Thursday, September 15, 2016

TechTalk September 13, 2016

We all have a tech question or 2!
Image from Shutterstock.com

This show is all about technology and what is hot and what is not.

Andrew Thomas is in the studio and we are giving you timely reviews and news.





The Show Notes!

Sept 13

  1. Gear Fit2 a GPS sports band 675 dhs


-didn’t want to like it and thought I was over fitness wearables. Seems this device has gotten me intreagued and the fact that it fits between say an apple watch and a full on fitness wearable is cool interesting.

-the GPA factor is great and it can thus work without a phone and give full fitness tracking!

-1.5 inch display
-easy charging dock
-3 day charge, maybe I got 2
-water resistant!

-form function is there, black band with display and the band loops through an eyelet so if it disengages it won’t fall off.

-easy to use and syncs fast with android and s health app

-has lots of app add-ons that I am not sure is needed but there to compete with other wearables. Do I need to play music from the watch/wearable.

-liked the phone notification of messages and calls. Can send back simple messages that you can program, like that it isn’t a full on messaging tool.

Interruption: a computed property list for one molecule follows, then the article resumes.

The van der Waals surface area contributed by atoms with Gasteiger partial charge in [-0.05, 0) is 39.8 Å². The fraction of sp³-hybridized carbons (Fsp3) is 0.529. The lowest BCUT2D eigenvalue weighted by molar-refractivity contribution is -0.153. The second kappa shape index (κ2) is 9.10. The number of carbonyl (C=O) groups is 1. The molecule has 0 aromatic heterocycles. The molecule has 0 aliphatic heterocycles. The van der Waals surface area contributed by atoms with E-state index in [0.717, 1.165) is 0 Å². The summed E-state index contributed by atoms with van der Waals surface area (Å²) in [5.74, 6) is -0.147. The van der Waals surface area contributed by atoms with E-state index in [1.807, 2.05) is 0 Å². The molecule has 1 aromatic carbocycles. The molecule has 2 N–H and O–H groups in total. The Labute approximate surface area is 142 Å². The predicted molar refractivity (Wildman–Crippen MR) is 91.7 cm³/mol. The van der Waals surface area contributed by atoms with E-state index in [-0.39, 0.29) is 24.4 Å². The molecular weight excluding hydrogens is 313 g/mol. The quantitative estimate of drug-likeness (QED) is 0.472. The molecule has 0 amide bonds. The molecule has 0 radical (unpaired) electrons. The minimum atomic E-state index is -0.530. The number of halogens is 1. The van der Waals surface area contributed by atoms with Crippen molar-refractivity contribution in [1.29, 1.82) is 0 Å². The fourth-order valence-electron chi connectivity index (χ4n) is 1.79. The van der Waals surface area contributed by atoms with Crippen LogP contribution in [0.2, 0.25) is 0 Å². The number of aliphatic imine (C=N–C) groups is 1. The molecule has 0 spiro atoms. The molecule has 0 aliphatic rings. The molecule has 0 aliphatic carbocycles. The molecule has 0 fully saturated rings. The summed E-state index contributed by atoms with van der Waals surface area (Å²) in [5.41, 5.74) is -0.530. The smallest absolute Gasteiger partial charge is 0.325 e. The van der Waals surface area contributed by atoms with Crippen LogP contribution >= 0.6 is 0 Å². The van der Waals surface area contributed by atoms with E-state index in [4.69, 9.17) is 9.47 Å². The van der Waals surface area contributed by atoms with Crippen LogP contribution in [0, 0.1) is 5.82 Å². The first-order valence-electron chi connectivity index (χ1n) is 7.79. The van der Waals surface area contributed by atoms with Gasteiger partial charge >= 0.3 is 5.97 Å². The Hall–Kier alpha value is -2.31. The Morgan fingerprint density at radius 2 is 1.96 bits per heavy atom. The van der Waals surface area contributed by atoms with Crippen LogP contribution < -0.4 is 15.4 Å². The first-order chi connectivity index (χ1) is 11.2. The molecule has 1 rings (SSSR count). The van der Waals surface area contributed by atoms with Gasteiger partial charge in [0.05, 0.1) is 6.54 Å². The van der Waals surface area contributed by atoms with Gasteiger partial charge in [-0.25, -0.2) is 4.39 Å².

Samsung Gear Iconx 699dhs

-wireless headphones and fitness wearable
-can go wireless to your phone and it has 4gb of storage to hold your tunes onboard!
-heartrate and distance tracking possible and they talk to you! 15 languages

-ambient noise feature so you can hear what is around you.

-uses a holder as charger and way to get music on the tool even if you are not an android user can use your
iOS update top features



On the back of the iOS update



Super Mario coming to iOS


Super Mario fun in imessage


Instagram update. Filtering out negative comments



Cool!

Note7 updates, end of the month for replacements in the UAE and airlines don’t want them on on their flights.
-how badly is this hurting sales and interest and is it spilling over to other devices?


Sep 08, 2016
Samsung Gulf Electronics today announced the availability of Exchange Program for Galaxy Note7 owners in the Gulf Region. This program is in response to the recent announcement regarding isolated battery cell issue of the Galaxy Note7 device.